Searching for and then finding and connecting with others, dating, and then possibly, romancing them, are activities and experiences that do not occur in isolation – they are inter-connected with the rest of our lives, with what’s going on in other areas, and with what’s happening in the external environment, nowadays being a case in point, with physical distancing leading people to sometimes build an even stronger social closeness via online technology. We bring the whole of ourselves to the dating encounter. An encounter, however long or short it may be, may not end with the end of the meeting – there may be the delicious promise of more, the uncertainty of maybe, or the bleak finality of no more. Shikha Aleya brings us to see all of this and to realise that though there may be no more, it does not mean that we are any the less for it.
Abha Khetarpal in an interview with Shikha Aleya tells us how, when she took to online platforms, she could not leave her wheelchair out of her dating profile, but believed in her intelligence, sense of humour and other positive qualities, and that they were far more visible than her disability. Online platforms didn’t offer just Abha a means to end her social isolation; they are offering all of us a way to do that now given the physical distancing required to contain the COVID-19 pandemic. As Siddharth Narrain writes, technology, be it through social media, dating apps, or video conferencing, is offering people a means to make a social connection despite so-called ‘social distancing’ and to find some measure of self-validation.
What happens to self-validation Aishwarya Singh asks, in a polyamorous relationship when a date and casual hooking up lead to your partner’s falling in love with someone else?
Elsa Marie D’Silva reviews The Last Summer, a film about a group of high-school graduates in the US and their individual quests for relationships and identity.
Even if some people may have the freedom to go dating in India, they may not have the freedom to choose their own wedding partner and decide on the kind of wedding they would like. Aanchal Bhatnagar writes about the emotional and cognitive dissonances and ruptures that many brides experience as their wedding day approaches.
Sutanuka Bhattacharya writes about being in a relationship that never began on a romantic or sexual note but that has become an ongoing journey of love and learning with her partner who identifies as a transman.
In Hindi, we have a translation of Surbhi Dewan’s article about women private detectives in New Delhi, who as part of their surveillance duties are called to spy upon all sorts of relationships.
Dating calls to mind some measure of finding the other person attractive in some way, attractive enough to want to see where things will go. But what if we are meeting the person for the first time as a potential mate thrown up by a parent or a matrimonial-alliance site? How do we go about assessing the other person’s ‘fit’ with us? See what the Eligible Bachelorette does. Dating also calls to mind some measure of seduction. Robot Hugs illustrates the consequences of successful seduction from unexpected quarters!
Desire motivates a person to seek and build a relationship or a romance, but are we all equally free to follow our own desires? Or are we caged, censured, maligned and even judged on the basis of our caste, class, gender, sexual orientation, mental health, body type and so on? In the mid-month issue we have an article by Disha KR where she writes about Surekha, a Dalit woman expressing her desires and rebelling against the shackles of the patriarchal caste system to marry the man she chose as her life partner and to take charge of her life.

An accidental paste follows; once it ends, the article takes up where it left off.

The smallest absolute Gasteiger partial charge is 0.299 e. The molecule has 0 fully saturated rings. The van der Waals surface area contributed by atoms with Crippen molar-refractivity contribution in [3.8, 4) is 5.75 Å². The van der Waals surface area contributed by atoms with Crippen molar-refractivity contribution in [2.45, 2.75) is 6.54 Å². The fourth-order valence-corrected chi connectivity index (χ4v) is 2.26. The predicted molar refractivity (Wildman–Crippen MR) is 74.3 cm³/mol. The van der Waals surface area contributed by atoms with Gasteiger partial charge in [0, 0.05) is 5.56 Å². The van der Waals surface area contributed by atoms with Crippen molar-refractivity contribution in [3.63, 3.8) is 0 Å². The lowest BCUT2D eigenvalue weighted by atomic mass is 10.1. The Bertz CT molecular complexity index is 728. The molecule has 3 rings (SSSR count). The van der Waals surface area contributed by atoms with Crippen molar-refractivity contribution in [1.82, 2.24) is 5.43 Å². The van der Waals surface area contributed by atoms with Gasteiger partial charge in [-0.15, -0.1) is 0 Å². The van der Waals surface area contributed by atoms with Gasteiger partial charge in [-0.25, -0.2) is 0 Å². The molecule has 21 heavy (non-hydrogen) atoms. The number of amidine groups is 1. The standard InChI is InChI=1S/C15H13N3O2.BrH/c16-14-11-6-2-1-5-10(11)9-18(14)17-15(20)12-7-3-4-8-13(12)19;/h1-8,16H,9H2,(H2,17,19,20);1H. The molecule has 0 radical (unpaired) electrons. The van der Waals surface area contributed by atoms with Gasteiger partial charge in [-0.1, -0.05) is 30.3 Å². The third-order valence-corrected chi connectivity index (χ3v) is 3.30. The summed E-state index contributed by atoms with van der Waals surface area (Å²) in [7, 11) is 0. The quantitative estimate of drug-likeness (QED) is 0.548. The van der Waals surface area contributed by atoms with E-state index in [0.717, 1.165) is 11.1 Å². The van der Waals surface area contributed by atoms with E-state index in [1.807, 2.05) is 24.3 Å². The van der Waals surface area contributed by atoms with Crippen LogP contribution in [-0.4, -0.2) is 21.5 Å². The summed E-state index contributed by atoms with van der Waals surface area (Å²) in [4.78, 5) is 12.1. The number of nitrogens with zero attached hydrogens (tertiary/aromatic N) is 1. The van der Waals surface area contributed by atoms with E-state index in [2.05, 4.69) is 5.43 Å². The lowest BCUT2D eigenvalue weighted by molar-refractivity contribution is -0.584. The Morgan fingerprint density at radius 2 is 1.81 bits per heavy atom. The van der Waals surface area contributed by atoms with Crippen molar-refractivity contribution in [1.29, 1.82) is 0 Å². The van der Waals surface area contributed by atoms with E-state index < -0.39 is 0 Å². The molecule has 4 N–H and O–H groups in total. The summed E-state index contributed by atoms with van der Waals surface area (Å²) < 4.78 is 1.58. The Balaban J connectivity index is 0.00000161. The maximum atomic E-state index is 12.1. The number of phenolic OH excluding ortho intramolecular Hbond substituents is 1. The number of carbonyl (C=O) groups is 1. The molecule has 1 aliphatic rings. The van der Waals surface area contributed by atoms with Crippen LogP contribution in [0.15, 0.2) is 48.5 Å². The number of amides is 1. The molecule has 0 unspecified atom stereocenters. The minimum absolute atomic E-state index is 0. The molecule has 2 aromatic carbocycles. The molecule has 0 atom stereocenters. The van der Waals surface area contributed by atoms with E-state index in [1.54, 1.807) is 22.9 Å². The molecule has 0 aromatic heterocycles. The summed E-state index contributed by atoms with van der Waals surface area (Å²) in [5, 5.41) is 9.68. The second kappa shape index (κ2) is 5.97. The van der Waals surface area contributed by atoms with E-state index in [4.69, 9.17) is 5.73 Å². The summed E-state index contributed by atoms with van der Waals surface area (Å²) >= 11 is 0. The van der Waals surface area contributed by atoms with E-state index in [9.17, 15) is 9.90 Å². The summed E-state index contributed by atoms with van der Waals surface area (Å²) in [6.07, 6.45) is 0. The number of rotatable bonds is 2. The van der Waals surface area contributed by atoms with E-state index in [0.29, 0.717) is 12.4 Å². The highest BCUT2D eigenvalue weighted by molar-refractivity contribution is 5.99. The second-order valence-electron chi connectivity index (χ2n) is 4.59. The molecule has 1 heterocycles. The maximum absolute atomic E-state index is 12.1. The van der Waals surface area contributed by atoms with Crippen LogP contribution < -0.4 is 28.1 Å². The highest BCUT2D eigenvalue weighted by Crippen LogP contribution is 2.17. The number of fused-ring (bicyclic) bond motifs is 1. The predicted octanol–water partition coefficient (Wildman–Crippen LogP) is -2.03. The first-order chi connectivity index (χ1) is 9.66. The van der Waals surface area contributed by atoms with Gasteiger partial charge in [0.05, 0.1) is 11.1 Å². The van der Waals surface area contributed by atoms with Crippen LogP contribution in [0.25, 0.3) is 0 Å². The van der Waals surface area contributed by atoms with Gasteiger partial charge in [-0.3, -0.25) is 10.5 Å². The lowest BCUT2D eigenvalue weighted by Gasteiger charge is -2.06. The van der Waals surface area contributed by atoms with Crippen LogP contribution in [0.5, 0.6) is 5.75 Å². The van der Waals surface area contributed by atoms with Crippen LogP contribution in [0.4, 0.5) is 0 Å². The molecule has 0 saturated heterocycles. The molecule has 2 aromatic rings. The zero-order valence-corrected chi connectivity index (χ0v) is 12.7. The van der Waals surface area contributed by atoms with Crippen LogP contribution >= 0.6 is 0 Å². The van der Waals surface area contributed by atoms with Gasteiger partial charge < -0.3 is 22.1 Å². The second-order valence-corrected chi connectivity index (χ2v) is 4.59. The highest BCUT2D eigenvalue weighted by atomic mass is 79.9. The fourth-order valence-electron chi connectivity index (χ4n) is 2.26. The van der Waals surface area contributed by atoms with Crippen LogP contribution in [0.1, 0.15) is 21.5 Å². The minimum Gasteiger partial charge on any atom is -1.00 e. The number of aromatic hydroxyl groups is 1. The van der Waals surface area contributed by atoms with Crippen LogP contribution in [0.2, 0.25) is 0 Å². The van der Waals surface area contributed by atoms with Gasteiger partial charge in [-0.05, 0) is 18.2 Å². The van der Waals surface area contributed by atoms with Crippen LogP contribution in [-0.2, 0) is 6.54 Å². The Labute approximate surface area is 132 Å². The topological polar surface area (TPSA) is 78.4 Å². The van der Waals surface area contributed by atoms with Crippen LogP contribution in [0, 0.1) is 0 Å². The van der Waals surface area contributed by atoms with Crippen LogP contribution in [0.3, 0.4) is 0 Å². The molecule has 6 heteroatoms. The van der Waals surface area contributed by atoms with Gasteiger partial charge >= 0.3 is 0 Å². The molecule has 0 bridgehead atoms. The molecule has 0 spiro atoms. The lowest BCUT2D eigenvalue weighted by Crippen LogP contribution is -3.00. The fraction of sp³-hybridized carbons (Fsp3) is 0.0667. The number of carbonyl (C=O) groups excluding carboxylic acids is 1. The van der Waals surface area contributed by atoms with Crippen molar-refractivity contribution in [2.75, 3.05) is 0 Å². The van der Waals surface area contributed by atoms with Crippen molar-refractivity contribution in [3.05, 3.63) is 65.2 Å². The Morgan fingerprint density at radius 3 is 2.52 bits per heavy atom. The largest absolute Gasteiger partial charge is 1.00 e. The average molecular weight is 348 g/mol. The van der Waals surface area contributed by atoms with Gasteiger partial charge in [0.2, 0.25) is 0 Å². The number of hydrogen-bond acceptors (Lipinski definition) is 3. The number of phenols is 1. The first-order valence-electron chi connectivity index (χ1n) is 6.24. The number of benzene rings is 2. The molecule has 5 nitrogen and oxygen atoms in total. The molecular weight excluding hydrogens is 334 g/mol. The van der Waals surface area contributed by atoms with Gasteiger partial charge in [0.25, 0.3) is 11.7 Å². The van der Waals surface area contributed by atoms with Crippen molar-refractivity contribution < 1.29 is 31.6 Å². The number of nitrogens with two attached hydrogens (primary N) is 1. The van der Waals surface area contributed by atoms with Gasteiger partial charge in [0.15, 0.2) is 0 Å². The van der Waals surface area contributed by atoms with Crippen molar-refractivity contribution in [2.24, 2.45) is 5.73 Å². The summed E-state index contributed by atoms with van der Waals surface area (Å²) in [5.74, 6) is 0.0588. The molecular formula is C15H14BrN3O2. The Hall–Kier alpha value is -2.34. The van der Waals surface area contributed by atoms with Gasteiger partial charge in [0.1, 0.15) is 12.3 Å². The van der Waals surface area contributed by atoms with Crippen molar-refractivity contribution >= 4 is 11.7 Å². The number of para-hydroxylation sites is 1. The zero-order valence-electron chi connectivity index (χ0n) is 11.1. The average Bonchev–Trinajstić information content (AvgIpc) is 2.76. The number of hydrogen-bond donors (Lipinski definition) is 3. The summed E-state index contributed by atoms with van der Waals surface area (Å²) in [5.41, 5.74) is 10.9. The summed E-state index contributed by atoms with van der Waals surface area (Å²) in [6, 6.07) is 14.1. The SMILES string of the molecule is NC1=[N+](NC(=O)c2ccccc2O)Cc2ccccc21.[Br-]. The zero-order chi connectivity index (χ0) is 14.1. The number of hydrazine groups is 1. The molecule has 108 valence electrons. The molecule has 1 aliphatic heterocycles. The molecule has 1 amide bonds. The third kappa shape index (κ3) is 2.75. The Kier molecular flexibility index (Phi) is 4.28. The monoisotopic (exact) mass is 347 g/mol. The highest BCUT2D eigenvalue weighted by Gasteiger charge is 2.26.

In the Hindi section, we have a translation of an article talking about the hurdles a 17-year-old girl with Asperger Syndrome faces in exploring her desires and sexuality, and a translation of another article about the lack of comprehensive sexuality education for young people in India and how they struggle to come to terms with their desires, and overcome feelings of guilt and shame.
The blogroll section has three articles. The first offers practical guidance on dating and relationships by people with mental illness to others like themselves who want to find love, and emphasises that mentally ill people deserve to be able to enjoy love, dating and relationships just like any one else.
The second article shows how as our realities are changing, so are our patterns of interacting and connecting with others. Being currently in the middle of the COVID-19 pandemic, physical distancing is becoming part of people’s lives all over the world. Dating apps are offering a release from boredom and the possibility of connection and people are reconceptualising notions of sex, romance and intimacy while adapting to make space for their desires.
As useful as dating apps may be, they also come with a dark side. The third article is about how using Grindr, the dating app, took a toll on the author’s mental health, leaving him feeling exhausted at having to be ‘perfect’ all the time. How do we fulfill our desires when we wish to experience deep love along with deeply satisfying sexual pleasure? Can we have both? Or is this expectation in the times of getting swiped left or right, too much to ask for? Is self-love the answer to it all?
Do we all have the choice of not only exploring but also enjoying and reveling in our desires? Or are we constantly negotiating with our surroundings to keep alive even a spark of desire? It is perhaps both and many more permutations and combinations that we have to sometimes work with, work against or work around to be able to fully understand and to be able to live our truest desires.
Stay safe, stay strong, stay smiling!
Cover Image: Pixabay